Brexit won’t destroy that market completely. However, it will make it much more difficult for Irish businesses to access, particularly if the border with Ulster becomes a true international frontier - as the FT describes it, “a 500km long border post.” There was even talk of negotiating an EU membership for a united Ireland, so serious is the concern about a return to hard borders.
Danny McCoy of the Irish Business and Employers Confederation has called the potential hard Brexit “an economically calamitous divorce” and “a policy of self harm”; IBEC has also called for a €1bn state aid programme to protect Irish firms from the “adjustment period” it predicts.
Mr McCoy says this money would be spent on helping Irish firms to innovate, train staff, and diversify into new markets - but where will they go?
EU or US? Challenges and successes
Historically, Ireland’s membership in the EU has oriented its policy towards Europe, and talk of a ‘City Brexodus’ suggests that Dublin may emerge as a new European financial hub. The EU already accounts for a third of Irish goods and services exports; the trade infrastructure is in place.
However, Irish economic recovery owes a lot to American trade. With Ireland emerging as a net contributor to the EU budget, and with EU policy threatening its tax competitiveness and relationship with major US firms, the Republic may find itself looking over the Atlantic for friends and partners, with EU membership becoming more of a burden than it has been in the past.
Both markets offer challenges. The EU is nearby, but there is an undoubtable language and cultural barrier. The US is in many ways more similar, easier to do business with, boasts established Irish communities in New York, Boston and, increasingly, San Francisco - but distance and time zones are an uncomfortable prospect.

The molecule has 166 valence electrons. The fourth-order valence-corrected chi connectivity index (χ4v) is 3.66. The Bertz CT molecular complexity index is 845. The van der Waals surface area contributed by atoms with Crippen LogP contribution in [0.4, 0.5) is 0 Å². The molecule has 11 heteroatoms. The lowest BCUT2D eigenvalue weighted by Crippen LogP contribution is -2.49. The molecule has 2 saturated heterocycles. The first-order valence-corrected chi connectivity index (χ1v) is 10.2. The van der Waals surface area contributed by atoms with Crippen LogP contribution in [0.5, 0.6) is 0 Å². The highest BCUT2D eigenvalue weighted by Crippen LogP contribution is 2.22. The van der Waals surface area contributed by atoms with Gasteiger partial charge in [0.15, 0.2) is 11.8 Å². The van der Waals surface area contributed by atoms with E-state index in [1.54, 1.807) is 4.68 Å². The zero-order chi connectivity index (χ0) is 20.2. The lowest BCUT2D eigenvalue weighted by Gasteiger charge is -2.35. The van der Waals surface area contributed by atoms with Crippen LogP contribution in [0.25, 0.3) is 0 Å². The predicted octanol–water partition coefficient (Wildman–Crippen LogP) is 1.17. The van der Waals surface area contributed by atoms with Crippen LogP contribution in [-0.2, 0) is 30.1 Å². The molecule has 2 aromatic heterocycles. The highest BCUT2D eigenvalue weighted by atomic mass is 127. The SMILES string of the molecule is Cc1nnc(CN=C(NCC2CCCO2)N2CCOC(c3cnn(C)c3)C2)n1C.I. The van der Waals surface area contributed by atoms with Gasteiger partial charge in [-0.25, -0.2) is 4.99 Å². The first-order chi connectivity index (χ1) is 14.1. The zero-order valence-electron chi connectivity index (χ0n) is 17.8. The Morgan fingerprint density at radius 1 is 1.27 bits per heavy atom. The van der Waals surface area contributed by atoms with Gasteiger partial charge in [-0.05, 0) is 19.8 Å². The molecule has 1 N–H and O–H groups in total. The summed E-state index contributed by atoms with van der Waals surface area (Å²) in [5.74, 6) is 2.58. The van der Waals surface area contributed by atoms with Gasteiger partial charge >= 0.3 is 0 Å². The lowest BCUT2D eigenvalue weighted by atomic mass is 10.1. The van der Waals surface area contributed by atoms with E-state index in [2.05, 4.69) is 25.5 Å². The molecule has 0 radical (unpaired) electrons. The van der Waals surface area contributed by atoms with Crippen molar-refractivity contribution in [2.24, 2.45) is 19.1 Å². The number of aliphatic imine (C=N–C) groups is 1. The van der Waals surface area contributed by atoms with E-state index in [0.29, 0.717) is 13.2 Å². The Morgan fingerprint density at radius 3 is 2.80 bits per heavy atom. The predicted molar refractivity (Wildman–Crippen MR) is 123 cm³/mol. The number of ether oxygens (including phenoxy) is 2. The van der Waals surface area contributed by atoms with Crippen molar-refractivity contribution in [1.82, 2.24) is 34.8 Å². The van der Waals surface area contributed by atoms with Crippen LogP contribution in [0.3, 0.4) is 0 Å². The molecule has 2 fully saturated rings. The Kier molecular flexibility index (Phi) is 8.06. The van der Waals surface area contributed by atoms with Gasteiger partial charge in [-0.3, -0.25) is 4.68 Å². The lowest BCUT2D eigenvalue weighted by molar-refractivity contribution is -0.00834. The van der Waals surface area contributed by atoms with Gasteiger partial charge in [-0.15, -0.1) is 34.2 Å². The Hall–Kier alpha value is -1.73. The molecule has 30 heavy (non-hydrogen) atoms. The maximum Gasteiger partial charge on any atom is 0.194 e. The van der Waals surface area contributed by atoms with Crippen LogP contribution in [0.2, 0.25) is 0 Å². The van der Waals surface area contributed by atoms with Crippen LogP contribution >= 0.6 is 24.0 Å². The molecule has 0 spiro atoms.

Both have some proven successes to show off as well. Of the top 20 Irish startups, 10 have premises, investment or operations in the US; six operate in the EU, and five in both. Software and security providers Logentries and comms designers Intercom both opt to split the difference, with their business HQ moving to the US but their R&D arm remaining in Ireland.
Perhaps the right choice is to avoid choosing at all. Hassle.com was funded by VC from Silicon Valley, but has been bought up by Berlin-based Helpling. This $6m to €32m success story makes a case for keeping a foot in both the EU and the US - unless, as Viddyad CEO Grainne Barron claims, you need to take a hands-on approach. “You can’t just hop on a flight back to Europe”, says Barron, and “trying to set up conference calls between Dublin and New York is a killer.”
It’s a difficult call. The one thing we know for sure is that the first step is no longer obvious. Only two of the top twenty startups in Ireland focus on Anglo-Irish business, suggesting that the smart money’s on diversifying early. Where once the route to growth was clear, now there’s a real choice to be made between three markets - and they all have a lot to offer.